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“He could have shot me”: Second witness recalls night of Hannah Bender’s death on day two of Stryker trial
Reid at Stryker trial
Dylan Patrick Reid, who’s already been convicted in the Hannah Bender case, spoke Wednesday about Austin Stryker’s alleged role in Bender’s 2019 death and his own role in hiding evidence. - photo by Julia Hansen

During Austin Stryker’s trial Wednesday, an even more troubling narrative began to emerge around Hannah Bender’s 2019 killing as Dylan Reid testified that the victim may not have been planning on going to police regarding alleged armed robberies done earlier that year as part of a gang called “THIS.”

The trial is ongoing before Northeastern Circuit Superior Court Judge Kathlene Gosselin at a courtroom within the Dawson County Government Center. 

Past and present defendants

Stryker and Jerry Harper, also known as Kyle, are co-defendants. Harper’s time in the trial has not come yet. 

Stryker has been charged with malice murder; felony murder; aggravated assault; aggravated battery; possessing a firearm and knife during commission of a felony; violations of Georgia’s Street Gang Terrorism and Prevention Act; concealing the death of another; and tampering with evidence. 

Harper has been charged with three street gang violation counts; hindering the apprehension or punishment of a criminal and theft by receiving stolen property.

Most of the testimonies thus far have focused on Stryker and his alleged connections to Bender’s killing. 

Reid, along with Isaac Huff, pleaded guilty in April 2021 for their roles in Bender’s killing. Reid was sentenced to 15 years in prison and 20 years of probation for being a party to aggravated assault, aggravated battery, tampering with evidence, concealing the death of another and a violation of Georgia’s Street Gang Terrorism and Prevention Act.

Huff will spend 12 years in prison and 18 years on probation after being convicted of a street gang violation and being a party to aggravated assault, aggravated battery and concealing the death of another. 

During a tense inquiry from Johnson, Reid said that his testimony Wednesday was the same as what he said during his plea hearing and to a GBI investigator “for the most part.” 

That statement mattered, as Reid lying while testifying could compromise his plea deal. 

When ADA Sachdeva followed up with him, Reid confirmed that Huff rather than Stryker said what happened in the truck the night of Bender’s death, contradicting his plea hearing testimony that Stryker did say something.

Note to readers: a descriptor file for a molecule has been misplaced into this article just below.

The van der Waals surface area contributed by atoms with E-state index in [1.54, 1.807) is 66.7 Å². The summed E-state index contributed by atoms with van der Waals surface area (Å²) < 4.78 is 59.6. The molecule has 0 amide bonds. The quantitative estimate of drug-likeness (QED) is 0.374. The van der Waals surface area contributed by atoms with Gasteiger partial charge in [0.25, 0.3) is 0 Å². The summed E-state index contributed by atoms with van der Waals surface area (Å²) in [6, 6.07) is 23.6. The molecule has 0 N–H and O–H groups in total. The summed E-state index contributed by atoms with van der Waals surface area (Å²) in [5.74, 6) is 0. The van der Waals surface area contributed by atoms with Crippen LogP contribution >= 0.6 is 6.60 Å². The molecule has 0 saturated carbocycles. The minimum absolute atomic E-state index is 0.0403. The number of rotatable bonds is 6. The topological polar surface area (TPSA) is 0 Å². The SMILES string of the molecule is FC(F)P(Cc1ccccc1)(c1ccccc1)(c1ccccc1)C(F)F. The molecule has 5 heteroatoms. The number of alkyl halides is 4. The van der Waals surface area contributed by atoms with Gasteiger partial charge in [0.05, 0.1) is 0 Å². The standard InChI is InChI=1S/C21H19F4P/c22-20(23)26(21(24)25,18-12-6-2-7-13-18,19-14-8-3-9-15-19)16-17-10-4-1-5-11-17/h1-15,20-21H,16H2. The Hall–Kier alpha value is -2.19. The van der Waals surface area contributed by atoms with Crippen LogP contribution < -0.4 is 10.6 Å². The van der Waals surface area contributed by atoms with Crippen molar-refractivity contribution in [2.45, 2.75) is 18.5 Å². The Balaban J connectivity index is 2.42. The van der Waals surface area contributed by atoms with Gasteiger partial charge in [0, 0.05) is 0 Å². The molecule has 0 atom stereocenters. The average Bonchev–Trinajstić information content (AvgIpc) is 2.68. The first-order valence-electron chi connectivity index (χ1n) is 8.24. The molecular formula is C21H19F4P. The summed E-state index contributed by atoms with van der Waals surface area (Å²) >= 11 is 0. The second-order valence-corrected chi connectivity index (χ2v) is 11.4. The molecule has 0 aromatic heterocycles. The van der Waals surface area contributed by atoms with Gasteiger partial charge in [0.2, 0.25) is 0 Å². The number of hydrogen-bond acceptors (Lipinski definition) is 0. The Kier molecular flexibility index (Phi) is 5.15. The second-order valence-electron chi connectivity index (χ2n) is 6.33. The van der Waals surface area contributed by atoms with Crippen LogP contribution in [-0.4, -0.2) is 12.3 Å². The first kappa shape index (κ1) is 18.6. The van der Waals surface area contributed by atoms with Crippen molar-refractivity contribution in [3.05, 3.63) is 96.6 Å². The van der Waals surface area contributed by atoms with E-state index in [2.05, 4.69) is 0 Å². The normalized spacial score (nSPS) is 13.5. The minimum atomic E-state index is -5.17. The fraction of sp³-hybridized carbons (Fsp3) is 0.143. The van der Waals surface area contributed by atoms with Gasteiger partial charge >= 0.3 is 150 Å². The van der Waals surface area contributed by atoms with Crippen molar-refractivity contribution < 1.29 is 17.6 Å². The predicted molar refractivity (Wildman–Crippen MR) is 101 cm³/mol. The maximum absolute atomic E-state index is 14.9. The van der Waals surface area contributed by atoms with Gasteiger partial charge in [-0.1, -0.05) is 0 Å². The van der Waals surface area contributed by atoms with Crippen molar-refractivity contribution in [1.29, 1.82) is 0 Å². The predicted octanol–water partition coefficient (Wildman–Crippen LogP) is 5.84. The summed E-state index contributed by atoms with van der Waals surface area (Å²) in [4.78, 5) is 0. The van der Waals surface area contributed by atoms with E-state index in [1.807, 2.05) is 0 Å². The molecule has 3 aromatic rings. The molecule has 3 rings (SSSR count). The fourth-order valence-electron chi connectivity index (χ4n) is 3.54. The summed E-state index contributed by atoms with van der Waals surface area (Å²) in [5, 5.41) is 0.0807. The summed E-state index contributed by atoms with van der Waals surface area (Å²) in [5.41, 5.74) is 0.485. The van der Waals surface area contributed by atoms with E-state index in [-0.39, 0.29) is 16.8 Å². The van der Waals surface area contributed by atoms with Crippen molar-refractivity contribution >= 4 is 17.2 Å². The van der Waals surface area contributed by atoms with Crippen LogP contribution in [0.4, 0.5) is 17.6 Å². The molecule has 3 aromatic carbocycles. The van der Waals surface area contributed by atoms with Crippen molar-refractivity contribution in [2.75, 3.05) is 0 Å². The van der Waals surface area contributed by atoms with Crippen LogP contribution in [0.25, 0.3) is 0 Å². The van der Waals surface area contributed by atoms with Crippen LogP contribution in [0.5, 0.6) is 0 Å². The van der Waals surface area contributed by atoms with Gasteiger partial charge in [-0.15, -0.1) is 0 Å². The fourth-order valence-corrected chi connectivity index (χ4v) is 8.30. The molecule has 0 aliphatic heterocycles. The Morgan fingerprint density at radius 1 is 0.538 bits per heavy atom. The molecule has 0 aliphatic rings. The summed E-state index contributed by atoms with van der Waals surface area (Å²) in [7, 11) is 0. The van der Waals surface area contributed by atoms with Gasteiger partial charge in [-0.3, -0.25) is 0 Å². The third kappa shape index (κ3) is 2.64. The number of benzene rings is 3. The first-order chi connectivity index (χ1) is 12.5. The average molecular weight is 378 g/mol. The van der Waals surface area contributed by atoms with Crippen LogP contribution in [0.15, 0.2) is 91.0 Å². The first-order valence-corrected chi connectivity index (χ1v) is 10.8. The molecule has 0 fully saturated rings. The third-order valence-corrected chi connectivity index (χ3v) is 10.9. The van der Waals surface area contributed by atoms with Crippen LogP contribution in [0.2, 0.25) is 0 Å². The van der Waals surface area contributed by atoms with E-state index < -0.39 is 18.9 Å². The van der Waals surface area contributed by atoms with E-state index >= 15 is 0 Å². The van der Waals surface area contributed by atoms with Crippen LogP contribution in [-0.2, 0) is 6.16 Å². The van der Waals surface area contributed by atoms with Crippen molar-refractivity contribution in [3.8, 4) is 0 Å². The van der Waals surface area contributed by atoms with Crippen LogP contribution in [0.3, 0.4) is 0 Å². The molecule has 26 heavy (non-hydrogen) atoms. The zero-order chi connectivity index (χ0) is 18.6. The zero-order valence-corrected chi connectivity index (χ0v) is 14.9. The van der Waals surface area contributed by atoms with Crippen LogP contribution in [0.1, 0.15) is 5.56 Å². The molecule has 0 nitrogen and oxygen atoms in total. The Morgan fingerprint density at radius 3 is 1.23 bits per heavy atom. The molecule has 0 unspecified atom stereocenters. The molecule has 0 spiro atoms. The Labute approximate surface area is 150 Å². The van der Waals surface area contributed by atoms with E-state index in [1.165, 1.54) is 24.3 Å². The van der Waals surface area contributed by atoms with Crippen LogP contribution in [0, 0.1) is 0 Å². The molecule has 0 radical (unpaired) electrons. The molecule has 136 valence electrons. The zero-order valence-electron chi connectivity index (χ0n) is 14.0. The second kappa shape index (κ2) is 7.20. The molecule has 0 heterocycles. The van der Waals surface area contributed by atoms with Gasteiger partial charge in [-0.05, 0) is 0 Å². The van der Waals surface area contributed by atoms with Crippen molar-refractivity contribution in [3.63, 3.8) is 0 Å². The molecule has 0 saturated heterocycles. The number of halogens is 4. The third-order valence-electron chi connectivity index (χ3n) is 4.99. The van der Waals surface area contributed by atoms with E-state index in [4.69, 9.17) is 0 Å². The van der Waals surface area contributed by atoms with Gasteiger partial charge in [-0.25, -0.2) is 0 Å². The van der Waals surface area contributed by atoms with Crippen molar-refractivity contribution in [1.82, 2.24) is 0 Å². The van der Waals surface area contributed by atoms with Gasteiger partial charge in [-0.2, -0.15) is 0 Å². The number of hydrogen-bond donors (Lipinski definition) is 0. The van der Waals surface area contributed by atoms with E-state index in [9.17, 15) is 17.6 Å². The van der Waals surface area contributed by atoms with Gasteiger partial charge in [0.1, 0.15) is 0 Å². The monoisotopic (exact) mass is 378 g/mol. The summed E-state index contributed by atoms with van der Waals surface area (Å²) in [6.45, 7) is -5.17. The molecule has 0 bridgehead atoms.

Reid confirmed his telling investigators about where Bender was buried and taking them to the Forsyth Co. location. 

When asking questions, Stryker’s defense attorney, Brock Johnson, also brought up a failed robbery attempt in Stockbridge where Reid went to pick up Stryker and Huff after their vehicle ran out of gas. During that time, Reid heard Stryker mention concerns about Bailey Williams, not Bender, being a “snitch.”

Around the time of Hannah Bender’s killing, Reid remembered Stryker mentioning both a blonde-haired snitch and Bender in the same context. 

“I remember him (Stryker) saying that once he killed Hannah, he would be sure who the snitch was,” Reid said. 

Reid’s testimony lined up with Huff’s regarding the gang. He also claimed that Williams, who’s also been charged in the case, had taken a blood oath but not gotten a signature handprint tattoo. 

Like Huff, Reid said Stryker occasionally carried around a black Ruger .380 with a red trigger belonging to another person. Reid said he saw Stryker with the handgun two weeks prior to Bender’s killing. 

Night of Bender’s death

The night of Sept. 14, 2019, Reid said he drank a little but that he saw Huff sober while Stryker drank alcohol and consumed methamphetamine.

Before Stryker left Huff’s house around midnight, Reid testified that Stryker said, “You never know. I might need it,” before he took the Ruger handgun. 

Reid ended up going from Huff’s basement to an upstairs bedroom, and he was awoken between 5 and 6 a.m. on Sept. 15 by Huff, who ran up the stairs and, after having trouble speaking words, frantically told his friend to get downstairs and mentioned something about a body.